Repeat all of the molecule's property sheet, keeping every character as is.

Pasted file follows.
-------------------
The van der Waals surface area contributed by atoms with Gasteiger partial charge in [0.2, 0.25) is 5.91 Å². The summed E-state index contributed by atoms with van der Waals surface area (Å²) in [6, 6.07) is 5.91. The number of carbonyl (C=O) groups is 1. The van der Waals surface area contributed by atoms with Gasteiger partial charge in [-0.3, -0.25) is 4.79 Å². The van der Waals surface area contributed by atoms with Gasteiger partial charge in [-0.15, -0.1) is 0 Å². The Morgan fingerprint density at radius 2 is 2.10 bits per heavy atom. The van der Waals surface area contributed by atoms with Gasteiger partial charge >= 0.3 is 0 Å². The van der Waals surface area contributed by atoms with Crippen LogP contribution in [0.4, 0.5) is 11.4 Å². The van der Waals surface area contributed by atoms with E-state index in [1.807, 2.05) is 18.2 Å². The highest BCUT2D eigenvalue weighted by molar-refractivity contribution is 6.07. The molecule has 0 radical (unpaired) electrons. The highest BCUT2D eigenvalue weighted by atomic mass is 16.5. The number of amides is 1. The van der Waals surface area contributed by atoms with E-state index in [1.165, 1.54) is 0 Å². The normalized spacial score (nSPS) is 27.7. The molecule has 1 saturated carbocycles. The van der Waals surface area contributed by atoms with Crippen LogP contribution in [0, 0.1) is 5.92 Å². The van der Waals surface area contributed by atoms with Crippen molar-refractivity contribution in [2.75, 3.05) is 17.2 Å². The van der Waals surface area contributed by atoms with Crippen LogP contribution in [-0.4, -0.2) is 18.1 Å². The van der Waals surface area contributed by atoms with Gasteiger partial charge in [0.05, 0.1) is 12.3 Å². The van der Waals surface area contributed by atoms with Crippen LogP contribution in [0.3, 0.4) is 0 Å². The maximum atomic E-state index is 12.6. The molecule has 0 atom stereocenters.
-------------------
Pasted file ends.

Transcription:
The van der Waals surface area contributed by atoms with Gasteiger partial charge in [0.2, 0.25) is 5.91 Å². The summed E-state index contributed by atoms with van der Waals surface area (Å²) in [6, 6.07) is 5.91. The number of carbonyl (C=O) groups is 1. The van der Waals surface area contributed by atoms with Gasteiger partial charge in [-0.3, -0.25) is 4.79 Å². The van der Waals surface area contributed by atoms with Gasteiger partial charge in [-0.15, -0.1) is 0 Å². The Morgan fingerprint density at radius 2 is 2.10 bits per heavy atom. The van der Waals surface area contributed by atoms with Gasteiger partial charge >= 0.3 is 0 Å². The van der Waals surface area contributed by atoms with Crippen LogP contribution in [0.4, 0.5) is 11.4 Å². The van der Waals surface area contributed by atoms with E-state index in [1.807, 2.05) is 18.2 Å². The highest BCUT2D eigenvalue weighted by molar-refractivity contribution is 6.07. The molecule has 0 radical (unpaired) electrons. The highest BCUT2D eigenvalue weighted by atomic mass is 16.5. The number of amides is 1. The van der Waals surface area contributed by atoms with E-state index in [1.165, 1.54) is 0 Å². The normalized spacial score (nSPS) is 27.7. The molecule has 1 saturated carbocycles. The van der Waals surface area contributed by atoms with Crippen LogP contribution in [0, 0.1) is 5.92 Å². The van der Waals surface area contributed by atoms with Crippen molar-refractivity contribution in [2.75, 3.05) is 17.2 Å². The van der Waals surface area contributed by atoms with Crippen LogP contribution in [-0.4, -0.2) is 18.1 Å². The van der Waals surface area contributed by atoms with Gasteiger partial charge in [0.05, 0.1) is 12.3 Å². The van der Waals surface area contributed by atoms with Crippen LogP contribution in [0.3, 0.4) is 0 Å². The maximum atomic E-state index is 12.6. The molecule has 0 atom stereocenters.